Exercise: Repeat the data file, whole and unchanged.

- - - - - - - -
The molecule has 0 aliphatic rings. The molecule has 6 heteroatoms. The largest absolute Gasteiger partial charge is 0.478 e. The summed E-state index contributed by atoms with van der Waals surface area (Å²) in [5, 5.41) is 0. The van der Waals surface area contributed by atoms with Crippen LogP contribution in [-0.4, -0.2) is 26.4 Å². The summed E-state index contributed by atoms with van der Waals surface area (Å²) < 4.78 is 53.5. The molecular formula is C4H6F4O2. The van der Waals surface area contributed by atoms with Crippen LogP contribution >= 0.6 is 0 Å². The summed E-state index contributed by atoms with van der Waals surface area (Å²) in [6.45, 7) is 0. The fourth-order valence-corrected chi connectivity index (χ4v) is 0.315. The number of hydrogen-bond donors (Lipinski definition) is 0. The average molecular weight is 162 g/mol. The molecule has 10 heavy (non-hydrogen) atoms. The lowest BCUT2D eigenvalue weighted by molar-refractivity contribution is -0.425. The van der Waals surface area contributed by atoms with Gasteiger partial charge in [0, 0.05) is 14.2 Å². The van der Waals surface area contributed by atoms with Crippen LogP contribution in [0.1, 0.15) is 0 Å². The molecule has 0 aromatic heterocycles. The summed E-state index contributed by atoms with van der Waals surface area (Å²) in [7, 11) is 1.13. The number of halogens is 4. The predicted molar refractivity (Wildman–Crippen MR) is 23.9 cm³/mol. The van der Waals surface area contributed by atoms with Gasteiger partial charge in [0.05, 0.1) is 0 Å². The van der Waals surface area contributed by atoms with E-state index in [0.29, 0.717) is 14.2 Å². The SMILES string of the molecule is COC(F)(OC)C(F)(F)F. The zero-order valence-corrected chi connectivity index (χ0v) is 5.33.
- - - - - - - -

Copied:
The molecule has 0 aliphatic rings. The molecule has 6 heteroatoms. The largest absolute Gasteiger partial charge is 0.478 e. The summed E-state index contributed by atoms with van der Waals surface area (Å²) in [5, 5.41) is 0. The van der Waals surface area contributed by atoms with Crippen LogP contribution in [-0.4, -0.2) is 26.4 Å². The summed E-state index contributed by atoms with van der Waals surface area (Å²) < 4.78 is 53.5. The molecular formula is C4H6F4O2. The van der Waals surface area contributed by atoms with Crippen LogP contribution >= 0.6 is 0 Å². The summed E-state index contributed by atoms with van der Waals surface area (Å²) in [6.45, 7) is 0. The fourth-order valence-corrected chi connectivity index (χ4v) is 0.315. The number of hydrogen-bond donors (Lipinski definition) is 0. The average molecular weight is 162 g/mol. The molecule has 10 heavy (non-hydrogen) atoms. The lowest BCUT2D eigenvalue weighted by molar-refractivity contribution is -0.425. The van der Waals surface area contributed by atoms with Gasteiger partial charge in [0, 0.05) is 14.2 Å². The van der Waals surface area contributed by atoms with Crippen LogP contribution in [0.1, 0.15) is 0 Å². The molecule has 0 aromatic heterocycles. The summed E-state index contributed by atoms with van der Waals surface area (Å²) in [7, 11) is 1.13. The number of halogens is 4. The predicted molar refractivity (Wildman–Crippen MR) is 23.9 cm³/mol. The van der Waals surface area contributed by atoms with Gasteiger partial charge in [0.05, 0.1) is 0 Å². The van der Waals surface area contributed by atoms with E-state index in [0.29, 0.717) is 14.2 Å². The SMILES string of the molecule is COC(F)(OC)C(F)(F)F. The zero-order valence-corrected chi connectivity index (χ0v) is 5.33.